A crossword-meets-jumble-meets-mini-meta puzzle today. First, we have 10 familiar phrases with circled strings of letters:

  • 23A: [They often fly during pride parades] is RAINBOW FLAGS. Just in advance of Pride Month.
  • 25A: [“Back so soon?"] is “YOU AGAIN?”
  • 39A: [Dirty martini garnish] is GREEN OLIVE.
  • 54A: [Process that may end with a remainder] is LONG DIVISION.
  • 61A: [Well-worn path] is BEATEN TRACK.
  • 75A: [Language expressed in books rather than in speech] is WRITTEN WORD.
  • 81A: [Robert De Niro’s role in “Taxi Driver”] is TRAVIS BICKLE. It’s been a long time since I’ve seen this movie, but he’s the source of the famous line “You talkin’ to me? You talkin’ to me?” It’s kind of amazing that this turned out to be such a memorable line since he didn’t even say it to another character; he rehearsed it to himself in front of a mirror.
  • 95A: [Start of a proverb about deception] is FOOL ME ONCE.
  • 112A: [Social for a child and teddy bears, perhaps] is TEA PARTY.
  • 115A: [Single guys’ dwellings] is BACHELOR PADS.

The note for today’s puzzle says, “Change this puzzle’s beasts back to their original form to spell an apt two-word phrase.” The circled words are scrambled animals, so let’s unscramble them (if it’s tough to do just by staring at them, there are several handy anagramming sites like this one and this one):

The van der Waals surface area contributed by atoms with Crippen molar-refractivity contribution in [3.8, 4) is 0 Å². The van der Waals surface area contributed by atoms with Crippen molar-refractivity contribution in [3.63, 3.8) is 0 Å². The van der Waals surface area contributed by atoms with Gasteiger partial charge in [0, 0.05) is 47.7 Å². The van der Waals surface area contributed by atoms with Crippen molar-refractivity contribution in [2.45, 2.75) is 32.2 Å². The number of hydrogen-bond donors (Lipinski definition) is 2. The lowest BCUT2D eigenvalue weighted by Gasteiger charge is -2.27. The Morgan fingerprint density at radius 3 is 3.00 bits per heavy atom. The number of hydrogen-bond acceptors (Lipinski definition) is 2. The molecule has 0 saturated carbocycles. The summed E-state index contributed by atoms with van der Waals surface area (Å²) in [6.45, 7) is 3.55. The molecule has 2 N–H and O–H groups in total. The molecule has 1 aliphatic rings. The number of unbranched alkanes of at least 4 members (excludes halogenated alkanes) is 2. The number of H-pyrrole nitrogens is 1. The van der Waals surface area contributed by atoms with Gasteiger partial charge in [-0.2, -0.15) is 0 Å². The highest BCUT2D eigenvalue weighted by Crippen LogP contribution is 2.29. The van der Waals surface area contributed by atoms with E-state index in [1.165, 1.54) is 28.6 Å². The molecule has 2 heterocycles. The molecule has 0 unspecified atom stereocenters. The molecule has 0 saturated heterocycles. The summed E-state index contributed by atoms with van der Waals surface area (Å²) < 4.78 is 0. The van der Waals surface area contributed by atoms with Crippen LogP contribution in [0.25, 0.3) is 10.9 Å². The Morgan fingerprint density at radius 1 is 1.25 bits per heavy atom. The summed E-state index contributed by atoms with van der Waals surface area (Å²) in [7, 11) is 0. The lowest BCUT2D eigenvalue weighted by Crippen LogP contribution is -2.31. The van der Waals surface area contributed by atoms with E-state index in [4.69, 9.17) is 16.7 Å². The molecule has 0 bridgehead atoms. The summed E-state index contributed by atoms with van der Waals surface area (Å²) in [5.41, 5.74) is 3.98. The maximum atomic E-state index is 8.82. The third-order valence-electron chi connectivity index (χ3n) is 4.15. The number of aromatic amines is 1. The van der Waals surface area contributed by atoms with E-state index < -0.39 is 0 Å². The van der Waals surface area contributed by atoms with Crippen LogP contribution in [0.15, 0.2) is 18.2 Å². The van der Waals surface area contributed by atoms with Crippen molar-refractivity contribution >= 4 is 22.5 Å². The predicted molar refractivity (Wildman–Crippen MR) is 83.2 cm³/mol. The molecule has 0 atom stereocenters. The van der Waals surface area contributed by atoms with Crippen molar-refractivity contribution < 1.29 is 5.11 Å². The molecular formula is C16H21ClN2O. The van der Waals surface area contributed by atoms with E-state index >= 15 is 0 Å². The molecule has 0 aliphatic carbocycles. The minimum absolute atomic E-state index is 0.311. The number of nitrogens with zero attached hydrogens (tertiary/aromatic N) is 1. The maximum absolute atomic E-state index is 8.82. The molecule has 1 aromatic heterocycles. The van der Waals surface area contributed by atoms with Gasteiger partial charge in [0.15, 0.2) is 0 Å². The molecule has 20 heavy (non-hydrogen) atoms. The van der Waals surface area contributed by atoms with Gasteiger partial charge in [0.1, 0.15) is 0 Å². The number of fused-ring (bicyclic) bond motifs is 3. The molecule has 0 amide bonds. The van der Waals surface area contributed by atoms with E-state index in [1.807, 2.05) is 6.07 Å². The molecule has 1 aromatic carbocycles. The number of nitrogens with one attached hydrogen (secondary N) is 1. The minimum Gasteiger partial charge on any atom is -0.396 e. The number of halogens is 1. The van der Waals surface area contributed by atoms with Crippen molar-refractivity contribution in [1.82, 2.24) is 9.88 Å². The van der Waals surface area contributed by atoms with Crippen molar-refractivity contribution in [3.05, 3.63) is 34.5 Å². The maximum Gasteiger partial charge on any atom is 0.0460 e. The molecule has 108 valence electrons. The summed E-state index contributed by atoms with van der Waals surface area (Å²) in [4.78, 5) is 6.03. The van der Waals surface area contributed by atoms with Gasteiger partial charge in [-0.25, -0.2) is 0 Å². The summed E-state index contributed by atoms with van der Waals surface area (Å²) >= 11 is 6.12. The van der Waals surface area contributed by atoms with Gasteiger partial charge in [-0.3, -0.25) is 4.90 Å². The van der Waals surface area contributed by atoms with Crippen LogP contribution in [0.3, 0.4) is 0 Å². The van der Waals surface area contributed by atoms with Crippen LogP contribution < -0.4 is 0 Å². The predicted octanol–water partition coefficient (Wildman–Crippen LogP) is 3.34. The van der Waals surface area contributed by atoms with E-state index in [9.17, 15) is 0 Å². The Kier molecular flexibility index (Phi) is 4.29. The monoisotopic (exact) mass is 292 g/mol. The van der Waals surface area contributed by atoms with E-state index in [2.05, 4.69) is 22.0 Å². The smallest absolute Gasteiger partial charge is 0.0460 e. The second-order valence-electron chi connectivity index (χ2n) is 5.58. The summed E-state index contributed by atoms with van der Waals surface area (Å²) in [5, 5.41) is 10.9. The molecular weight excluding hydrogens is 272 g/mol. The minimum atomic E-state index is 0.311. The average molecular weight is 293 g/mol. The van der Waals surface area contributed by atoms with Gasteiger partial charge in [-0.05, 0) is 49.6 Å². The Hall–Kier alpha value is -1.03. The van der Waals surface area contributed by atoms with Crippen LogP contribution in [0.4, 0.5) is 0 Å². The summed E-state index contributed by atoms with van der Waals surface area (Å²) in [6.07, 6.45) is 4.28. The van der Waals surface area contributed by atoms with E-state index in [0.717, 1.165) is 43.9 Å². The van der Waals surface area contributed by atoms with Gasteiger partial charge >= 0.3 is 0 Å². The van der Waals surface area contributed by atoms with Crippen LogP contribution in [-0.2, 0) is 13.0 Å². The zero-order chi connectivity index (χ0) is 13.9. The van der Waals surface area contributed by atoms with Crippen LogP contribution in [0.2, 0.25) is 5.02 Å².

• OWLF --> WOLF
  • UAGAIN --> IGUANA
  • NOLI --> LION
  • ONGDI --> DINGO
  • EATENTRA --> ANTEATER
  • TENW --> NEWT
  • ISBI --> IBIS
  • LMEO --> MOLE
  • EAP --> APE
  • ELORPAD --> LEOPARD

The last step is to use a strategy from meta-solving 101: Take the first letters of the unscrambled words to spell WILD ANIMAL. It’s sort of a cryptic description of the animals being jumbled, as well as a callback to the title “Altered Beast.”

Speaking of which, “Altered Beast” is the name of a side-scrolling video game that I played a lot when I was a kid. It’s an unintentionally hilarious old-school beat-'em-up game where you have to collect power-ups in each level to transform from a normal-sized human to a much beefier strongman and finally to a powerful beast (a werewolf, a dragon, a bear, or a weretiger, depending on the level). One of those beasts ended up being transformed in this puzzle (the scrambled WOLF in RAINBOW FLAGS), and a couple more of them ended up in the clues. 41A: [Dragon’s habitat] is LAIR, and the bear sort of shows up a few times with 34A: [Trees bearing cones] for PINES, 112A: [Social for a child and teddy bears, perhaps] for TEA PARTY, and 7D: [Make more bearable] for RELIEVE. I carelessly left out the tiger, but that’s because I never thought to specifically include the beasts from the game in the puzzle. I guess my mind just naturally went there while I was writing the clues since the title made me nostalgic. I still laugh about the game’s funny sound rendering of Zeus saying “Rise from your grave” and the villain shouting “Welcome to your doom!” at the end of each level.